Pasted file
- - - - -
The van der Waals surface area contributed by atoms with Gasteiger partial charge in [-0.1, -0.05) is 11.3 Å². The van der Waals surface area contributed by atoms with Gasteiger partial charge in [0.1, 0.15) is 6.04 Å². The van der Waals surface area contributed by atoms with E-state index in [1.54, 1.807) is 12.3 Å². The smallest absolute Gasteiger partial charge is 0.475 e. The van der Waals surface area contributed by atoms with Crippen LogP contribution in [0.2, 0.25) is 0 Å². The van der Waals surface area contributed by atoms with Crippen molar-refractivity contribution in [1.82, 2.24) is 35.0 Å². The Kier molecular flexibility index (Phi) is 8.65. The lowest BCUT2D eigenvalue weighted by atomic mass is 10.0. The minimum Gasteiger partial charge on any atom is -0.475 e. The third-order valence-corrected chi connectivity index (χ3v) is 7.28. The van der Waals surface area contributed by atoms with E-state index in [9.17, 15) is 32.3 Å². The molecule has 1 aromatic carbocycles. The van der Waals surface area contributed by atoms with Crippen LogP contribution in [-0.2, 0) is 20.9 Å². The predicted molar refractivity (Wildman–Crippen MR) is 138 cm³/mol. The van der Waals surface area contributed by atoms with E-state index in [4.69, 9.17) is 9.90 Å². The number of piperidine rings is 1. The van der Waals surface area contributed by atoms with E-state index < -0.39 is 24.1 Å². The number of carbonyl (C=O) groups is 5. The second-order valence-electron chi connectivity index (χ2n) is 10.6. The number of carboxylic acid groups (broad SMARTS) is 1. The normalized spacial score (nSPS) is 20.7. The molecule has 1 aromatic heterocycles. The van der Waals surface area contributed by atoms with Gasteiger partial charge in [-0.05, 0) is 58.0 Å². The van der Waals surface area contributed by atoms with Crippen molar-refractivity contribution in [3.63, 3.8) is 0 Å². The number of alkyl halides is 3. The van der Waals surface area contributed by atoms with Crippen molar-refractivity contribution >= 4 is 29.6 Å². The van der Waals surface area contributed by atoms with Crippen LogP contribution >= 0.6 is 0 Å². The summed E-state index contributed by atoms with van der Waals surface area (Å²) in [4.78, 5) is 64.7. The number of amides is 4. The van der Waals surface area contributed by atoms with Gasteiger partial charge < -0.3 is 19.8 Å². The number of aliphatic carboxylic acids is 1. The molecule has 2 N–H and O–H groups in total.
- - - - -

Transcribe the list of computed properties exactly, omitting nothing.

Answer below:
The van der Waals surface area contributed by atoms with Gasteiger partial charge in [-0.1, -0.05) is 11.3 Å². The van der Waals surface area contributed by atoms with Gasteiger partial charge in [0.1, 0.15) is 6.04 Å². The van der Waals surface area contributed by atoms with E-state index in [1.54, 1.807) is 12.3 Å². The smallest absolute Gasteiger partial charge is 0.475 e. The van der Waals surface area contributed by atoms with Crippen LogP contribution in [0.2, 0.25) is 0 Å². The van der Waals surface area contributed by atoms with Crippen molar-refractivity contribution in [1.82, 2.24) is 35.0 Å². The Kier molecular flexibility index (Phi) is 8.65. The lowest BCUT2D eigenvalue weighted by atomic mass is 10.0. The minimum Gasteiger partial charge on any atom is -0.475 e. The third-order valence-corrected chi connectivity index (χ3v) is 7.28. The van der Waals surface area contributed by atoms with E-state index in [9.17, 15) is 32.3 Å². The molecule has 1 aromatic carbocycles. The van der Waals surface area contributed by atoms with Crippen LogP contribution in [-0.2, 0) is 20.9 Å². The predicted molar refractivity (Wildman–Crippen MR) is 138 cm³/mol. The van der Waals surface area contributed by atoms with E-state index in [4.69, 9.17) is 9.90 Å². The number of piperidine rings is 1. The van der Waals surface area contributed by atoms with E-state index < -0.39 is 24.1 Å². The number of carbonyl (C=O) groups is 5. The second-order valence-electron chi connectivity index (χ2n) is 10.6. The number of carboxylic acid groups (broad SMARTS) is 1. The normalized spacial score (nSPS) is 20.7. The molecule has 1 aromatic heterocycles. The van der Waals surface area contributed by atoms with Gasteiger partial charge in [-0.05, 0) is 58.0 Å². The van der Waals surface area contributed by atoms with Crippen molar-refractivity contribution in [3.63, 3.8) is 0 Å². The number of alkyl halides is 3. The van der Waals surface area contributed by atoms with Crippen molar-refractivity contribution >= 4 is 29.6 Å². The van der Waals surface area contributed by atoms with Crippen LogP contribution >= 0.6 is 0 Å². The summed E-state index contributed by atoms with van der Waals surface area (Å²) in [4.78, 5) is 64.7. The number of amides is 4. The van der Waals surface area contributed by atoms with Gasteiger partial charge < -0.3 is 19.8 Å². The number of aliphatic carboxylic acids is 1. The molecule has 2 N–H and O–H groups in total.